“Time Past and Time Future”: Reviewing and Updating the Global Strategy
Reflecting on the traits of the Global Strategy and the Every Woman Every Child movement, positive attributes such as high level leadership, coordinated advocacy, implementation at the local level, many partners and a commitment to accountability all have contributed to five years of progress. Horton also said that the architects of the Global Strategy have been highly responsive to demand having heeded the requests to create an investment plan, focus on improving access to life-saving commodities, support effort around civil registration and vital statistics, create a financing facility and deepen engagement with adolescents. Still, there is room for improvement, he said. SRHR, unsafe abortions, quality care, inequities and nutrition have not been adequately addressed. Stillbirths in particular with 2.6 million lives lost before birth each year require immediate attention. Reviewing some of the traits of the Every Woman Every Child movement, Horton noted that that leadership in particular was key, and asked that a successor plan be put into place. Further reflection is also required around the transition of COIA, PMNCH, and Countdown so they may remain relevant and strengthened for future work, in particular outside the health sector and around investments for universal health coverage. Quoting T.S. Elliot’s Four Quartet, Horton read, “Time past and time future. What might have been and what has been. Point to one end, which is always present.” We are on the cusp of achieving something spectacular.” Let’s do it today for the next Global Strategy.”
Offering a sneak peek into the Progress Report on the Global Strategy 2010-2015, Nan Kuo, Senior Manager for Every Woman Every Child said the report, entitled Saving Lives Protecting Futures, would be launched by the Secretary-General on 10 March from 10:30-11:45am EST during the Commission on the Status of Women/Beijing+20 review. This Progress Report will present key lessons learned from the Every Woman Every Child multi-stakeholder approach, particularly in areas related to accountability, innovation and public-private partnerships; and showcase the high-level of leadership and political commitment. Overall, she noted that the world has made great progress since the 1990s to reduce the number of children who die before they reach their 5th birthday; millions of lives have been saved and millions more cases of disease prevented. The world now has an unprecedented opportunity: with continued political commitment, funding and strong partnership, she said we can realistically aim to end preventable maternal and child deaths within a generation. But do to do this, we must build on the progress that has already been made and ensure that momentum is maintained, not lost, beyond the end of 2015.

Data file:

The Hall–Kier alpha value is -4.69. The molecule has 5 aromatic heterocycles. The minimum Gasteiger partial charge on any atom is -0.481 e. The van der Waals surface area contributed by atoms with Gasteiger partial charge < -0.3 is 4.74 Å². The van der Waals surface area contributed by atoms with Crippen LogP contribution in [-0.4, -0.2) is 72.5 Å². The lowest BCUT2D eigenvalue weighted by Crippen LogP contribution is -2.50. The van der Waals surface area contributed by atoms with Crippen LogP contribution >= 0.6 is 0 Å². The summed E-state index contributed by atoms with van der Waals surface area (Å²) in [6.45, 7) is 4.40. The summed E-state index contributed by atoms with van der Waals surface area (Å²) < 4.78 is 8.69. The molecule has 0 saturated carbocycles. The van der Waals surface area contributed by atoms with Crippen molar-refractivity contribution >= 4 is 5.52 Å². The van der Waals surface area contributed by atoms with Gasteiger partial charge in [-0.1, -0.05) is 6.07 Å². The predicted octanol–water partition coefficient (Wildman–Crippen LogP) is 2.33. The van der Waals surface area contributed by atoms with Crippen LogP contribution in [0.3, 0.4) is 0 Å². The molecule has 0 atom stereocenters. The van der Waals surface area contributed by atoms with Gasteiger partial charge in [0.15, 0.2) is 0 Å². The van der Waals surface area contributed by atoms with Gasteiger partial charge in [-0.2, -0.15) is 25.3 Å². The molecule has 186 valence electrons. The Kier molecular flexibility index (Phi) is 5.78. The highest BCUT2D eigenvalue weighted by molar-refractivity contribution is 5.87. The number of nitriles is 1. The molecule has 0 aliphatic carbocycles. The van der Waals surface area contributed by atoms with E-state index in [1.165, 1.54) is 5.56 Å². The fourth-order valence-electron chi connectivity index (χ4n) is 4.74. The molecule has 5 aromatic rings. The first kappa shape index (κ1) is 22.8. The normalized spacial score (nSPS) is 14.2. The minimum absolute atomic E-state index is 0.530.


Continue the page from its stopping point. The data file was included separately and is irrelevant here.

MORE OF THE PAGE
The Global Strategy served as a rallying point for all organizations working to improve health and reduce mortality for women and children. In the five years since the Global Strategy was developed, more than 300 organizations have made commitments to work to improve the health of women and children. As well as encouraging new commitments, the Global Strategy also sets out an accountability framework to help ensure commitments are met and a Commission on Information and Accountability was established to measure progress against the commitments and goals of the strategy, an independent Expert Working Group was set up to monitor progress from an independent perspective she said. Innovation is a central value in the Global Strategy and a research and development pipeline containing up to 1,000 new innovations for maternal and child health has been developed, thanks in large part to the work of the Global Strategy and its Innovation Working Group. Since the launch of the Global Strategy, there has been a slight increase in development assistance for global health; maternal and child health has seen a more substantial increase, she noted. There has been a growing focus on the importance of global partnership and accountability; the work of the Global Strategy and EWEC demonstrates the impact of these approaches, and the Progress Report will lay the rationale and motivation for an updated Global Strategy.
During the discussion, participants stressed that gaps referenced in the presentation needed to be remembered and carried forwarded in the GS 2.0. They asked that the Progress Report not shy away from these shortcomings and suggested that country leadership underpin the basis for the report. Colleagues also noted that in addition to targeting political leaders, they also engage with other segments of society, including parliamentarians, civils society and young people. Others asked that we not “shy away from the hard question,” in particular those around issues areas like stillbirths, sexual health and rights, gender and how to move from mortality to morbidity and survive to thrive.